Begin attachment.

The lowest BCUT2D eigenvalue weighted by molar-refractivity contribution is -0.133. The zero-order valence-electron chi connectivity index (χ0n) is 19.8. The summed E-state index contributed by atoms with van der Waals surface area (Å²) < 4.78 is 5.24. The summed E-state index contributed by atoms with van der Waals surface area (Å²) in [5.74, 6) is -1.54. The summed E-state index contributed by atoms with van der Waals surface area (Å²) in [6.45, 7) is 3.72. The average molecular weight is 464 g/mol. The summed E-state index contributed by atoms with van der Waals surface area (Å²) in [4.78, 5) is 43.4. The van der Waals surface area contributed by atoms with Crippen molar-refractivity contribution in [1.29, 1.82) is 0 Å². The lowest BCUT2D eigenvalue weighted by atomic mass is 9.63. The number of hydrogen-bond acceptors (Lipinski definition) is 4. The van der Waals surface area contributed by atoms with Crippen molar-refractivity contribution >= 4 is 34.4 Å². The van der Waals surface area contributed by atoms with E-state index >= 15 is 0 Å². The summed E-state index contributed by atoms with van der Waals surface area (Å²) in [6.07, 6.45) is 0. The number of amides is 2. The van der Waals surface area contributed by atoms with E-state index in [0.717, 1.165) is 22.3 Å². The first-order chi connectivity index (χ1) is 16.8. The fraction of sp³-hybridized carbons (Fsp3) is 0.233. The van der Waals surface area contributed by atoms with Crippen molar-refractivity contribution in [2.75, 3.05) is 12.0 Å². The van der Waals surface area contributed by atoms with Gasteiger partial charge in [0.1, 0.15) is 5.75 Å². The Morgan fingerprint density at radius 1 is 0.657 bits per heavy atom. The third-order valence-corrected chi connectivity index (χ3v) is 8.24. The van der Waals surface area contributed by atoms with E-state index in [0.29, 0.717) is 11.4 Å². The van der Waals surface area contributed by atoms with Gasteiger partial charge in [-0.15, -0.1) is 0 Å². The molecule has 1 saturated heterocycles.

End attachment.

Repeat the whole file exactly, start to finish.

The lowest BCUT2D eigenvalue weighted by molar-refractivity contribution is -0.133. The zero-order valence-electron chi connectivity index (χ0n) is 19.8. The summed E-state index contributed by atoms with van der Waals surface area (Å²) < 4.78 is 5.24. The summed E-state index contributed by atoms with van der Waals surface area (Å²) in [5.74, 6) is -1.54. The summed E-state index contributed by atoms with van der Waals surface area (Å²) in [6.45, 7) is 3.72. The average molecular weight is 464 g/mol. The summed E-state index contributed by atoms with van der Waals surface area (Å²) in [4.78, 5) is 43.4. The van der Waals surface area contributed by atoms with Crippen molar-refractivity contribution in [1.29, 1.82) is 0 Å². The lowest BCUT2D eigenvalue weighted by atomic mass is 9.63. The number of hydrogen-bond acceptors (Lipinski definition) is 4. The van der Waals surface area contributed by atoms with Crippen molar-refractivity contribution >= 4 is 34.4 Å². The van der Waals surface area contributed by atoms with E-state index >= 15 is 0 Å². The summed E-state index contributed by atoms with van der Waals surface area (Å²) in [6.07, 6.45) is 0. The number of amides is 2. The van der Waals surface area contributed by atoms with E-state index in [0.717, 1.165) is 22.3 Å². The first-order chi connectivity index (χ1) is 16.8. The fraction of sp³-hybridized carbons (Fsp3) is 0.233. The van der Waals surface area contributed by atoms with Crippen molar-refractivity contribution in [2.75, 3.05) is 12.0 Å². The van der Waals surface area contributed by atoms with Gasteiger partial charge in [0.1, 0.15) is 5.75 Å². The Morgan fingerprint density at radius 1 is 0.657 bits per heavy atom. The third-order valence-corrected chi connectivity index (χ3v) is 8.24. The van der Waals surface area contributed by atoms with E-state index in [0.29, 0.717) is 11.4 Å². The van der Waals surface area contributed by atoms with Gasteiger partial charge in [-0.15, -0.1) is 0 Å². The molecule has 1 saturated heterocycles.